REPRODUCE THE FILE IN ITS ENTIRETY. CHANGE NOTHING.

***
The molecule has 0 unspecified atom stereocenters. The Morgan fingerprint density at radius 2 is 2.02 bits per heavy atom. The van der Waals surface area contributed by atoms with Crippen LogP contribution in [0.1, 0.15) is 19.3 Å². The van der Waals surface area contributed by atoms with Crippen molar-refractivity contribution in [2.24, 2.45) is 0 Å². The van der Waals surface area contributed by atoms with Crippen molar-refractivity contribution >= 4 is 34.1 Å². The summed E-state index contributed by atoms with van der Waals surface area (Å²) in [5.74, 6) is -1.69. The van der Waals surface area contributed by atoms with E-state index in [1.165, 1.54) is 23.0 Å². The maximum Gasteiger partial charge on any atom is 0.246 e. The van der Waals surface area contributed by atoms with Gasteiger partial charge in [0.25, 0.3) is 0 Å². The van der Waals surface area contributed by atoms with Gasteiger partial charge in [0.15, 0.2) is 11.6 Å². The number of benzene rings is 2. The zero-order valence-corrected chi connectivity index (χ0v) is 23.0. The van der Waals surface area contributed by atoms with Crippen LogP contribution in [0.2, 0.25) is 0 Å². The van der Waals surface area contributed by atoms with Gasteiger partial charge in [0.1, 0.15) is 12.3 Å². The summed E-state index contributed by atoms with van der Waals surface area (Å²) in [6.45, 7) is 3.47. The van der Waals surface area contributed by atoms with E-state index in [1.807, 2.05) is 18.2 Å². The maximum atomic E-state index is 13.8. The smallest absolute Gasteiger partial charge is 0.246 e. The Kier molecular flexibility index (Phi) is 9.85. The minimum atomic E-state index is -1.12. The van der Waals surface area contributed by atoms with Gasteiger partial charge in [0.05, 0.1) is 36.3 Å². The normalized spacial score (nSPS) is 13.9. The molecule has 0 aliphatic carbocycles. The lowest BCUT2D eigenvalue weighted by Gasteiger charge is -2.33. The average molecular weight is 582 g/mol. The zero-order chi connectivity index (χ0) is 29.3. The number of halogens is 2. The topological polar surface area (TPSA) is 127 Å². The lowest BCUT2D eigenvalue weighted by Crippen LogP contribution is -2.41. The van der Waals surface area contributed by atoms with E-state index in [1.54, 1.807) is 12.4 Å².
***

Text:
The molecule has 0 unspecified atom stereocenters. The Morgan fingerprint density at radius 2 is 2.02 bits per heavy atom. The van der Waals surface area contributed by atoms with Crippen LogP contribution in [0.1, 0.15) is 19.3 Å². The van der Waals surface area contributed by atoms with Crippen molar-refractivity contribution in [2.24, 2.45) is 0 Å². The van der Waals surface area contributed by atoms with Crippen molar-refractivity contribution >= 4 is 34.1 Å². The summed E-state index contributed by atoms with van der Waals surface area (Å²) in [5.74, 6) is -1.69. The van der Waals surface area contributed by atoms with E-state index in [1.165, 1.54) is 23.0 Å². The maximum Gasteiger partial charge on any atom is 0.246 e. The van der Waals surface area contributed by atoms with Gasteiger partial charge in [0.25, 0.3) is 0 Å². The van der Waals surface area contributed by atoms with Gasteiger partial charge in [0.15, 0.2) is 11.6 Å². The number of benzene rings is 2. The zero-order valence-corrected chi connectivity index (χ0v) is 23.0. The van der Waals surface area contributed by atoms with Crippen LogP contribution in [0.2, 0.25) is 0 Å². The van der Waals surface area contributed by atoms with Gasteiger partial charge in [0.1, 0.15) is 12.3 Å². The summed E-state index contributed by atoms with van der Waals surface area (Å²) in [6.45, 7) is 3.47. The van der Waals surface area contributed by atoms with E-state index in [1.807, 2.05) is 18.2 Å². The maximum atomic E-state index is 13.8. The smallest absolute Gasteiger partial charge is 0.246 e. The Kier molecular flexibility index (Phi) is 9.85. The minimum atomic E-state index is -1.12. The van der Waals surface area contributed by atoms with Gasteiger partial charge in [0.05, 0.1) is 36.3 Å². The normalized spacial score (nSPS) is 13.9. The molecule has 0 aliphatic carbocycles. The lowest BCUT2D eigenvalue weighted by Gasteiger charge is -2.33. The average molecular weight is 582 g/mol. The zero-order chi connectivity index (χ0) is 29.3. The number of halogens is 2. The topological polar surface area (TPSA) is 127 Å². The lowest BCUT2D eigenvalue weighted by Crippen LogP contribution is -2.41. The van der Waals surface area contributed by atoms with E-state index in [1.54, 1.807) is 12.4 Å².